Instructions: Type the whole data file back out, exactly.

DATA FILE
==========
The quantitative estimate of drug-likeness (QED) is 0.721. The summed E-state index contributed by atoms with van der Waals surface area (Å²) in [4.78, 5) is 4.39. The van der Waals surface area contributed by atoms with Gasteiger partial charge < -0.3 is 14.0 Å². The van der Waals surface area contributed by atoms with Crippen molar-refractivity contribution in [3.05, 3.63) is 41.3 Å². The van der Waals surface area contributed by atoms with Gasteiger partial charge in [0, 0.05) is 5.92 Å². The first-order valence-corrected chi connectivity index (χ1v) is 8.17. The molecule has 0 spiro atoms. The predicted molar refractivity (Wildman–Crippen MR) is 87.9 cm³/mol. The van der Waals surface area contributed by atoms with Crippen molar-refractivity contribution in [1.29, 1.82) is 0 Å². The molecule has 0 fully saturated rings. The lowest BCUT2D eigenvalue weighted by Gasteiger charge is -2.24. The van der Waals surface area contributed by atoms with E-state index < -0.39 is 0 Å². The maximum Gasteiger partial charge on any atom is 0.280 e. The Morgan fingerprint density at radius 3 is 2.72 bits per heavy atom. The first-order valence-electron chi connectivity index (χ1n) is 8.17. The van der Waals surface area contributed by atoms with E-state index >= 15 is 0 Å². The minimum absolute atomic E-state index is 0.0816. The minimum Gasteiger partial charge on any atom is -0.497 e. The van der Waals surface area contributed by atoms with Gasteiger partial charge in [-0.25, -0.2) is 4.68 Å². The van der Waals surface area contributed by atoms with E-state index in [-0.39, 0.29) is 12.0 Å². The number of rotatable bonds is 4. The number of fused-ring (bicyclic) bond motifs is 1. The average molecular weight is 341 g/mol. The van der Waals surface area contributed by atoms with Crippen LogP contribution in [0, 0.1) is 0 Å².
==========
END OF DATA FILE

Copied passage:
The quantitative estimate of drug-likeness (QED) is 0.721. The summed E-state index contributed by atoms with van der Waals surface area (Å²) in [4.78, 5) is 4.39. The van der Waals surface area contributed by atoms with Gasteiger partial charge < -0.3 is 14.0 Å². The van der Waals surface area contributed by atoms with Crippen molar-refractivity contribution in [3.05, 3.63) is 41.3 Å². The van der Waals surface area contributed by atoms with Gasteiger partial charge in [0, 0.05) is 5.92 Å². The first-order valence-corrected chi connectivity index (χ1v) is 8.17. The molecule has 0 spiro atoms. The predicted molar refractivity (Wildman–Crippen MR) is 87.9 cm³/mol. The van der Waals surface area contributed by atoms with Crippen molar-refractivity contribution in [1.29, 1.82) is 0 Å². The molecule has 0 fully saturated rings. The lowest BCUT2D eigenvalue weighted by Gasteiger charge is -2.24. The van der Waals surface area contributed by atoms with E-state index < -0.39 is 0 Å². The maximum Gasteiger partial charge on any atom is 0.280 e. The Morgan fingerprint density at radius 3 is 2.72 bits per heavy atom. The first-order valence-electron chi connectivity index (χ1n) is 8.17. The van der Waals surface area contributed by atoms with E-state index >= 15 is 0 Å². The minimum absolute atomic E-state index is 0.0816. The minimum Gasteiger partial charge on any atom is -0.497 e. The van der Waals surface area contributed by atoms with Gasteiger partial charge in [-0.25, -0.2) is 4.68 Å². The van der Waals surface area contributed by atoms with E-state index in [-0.39, 0.29) is 12.0 Å². The number of rotatable bonds is 4. The number of fused-ring (bicyclic) bond motifs is 1. The average molecular weight is 341 g/mol. The van der Waals surface area contributed by atoms with Crippen LogP contribution in [0, 0.1) is 0 Å².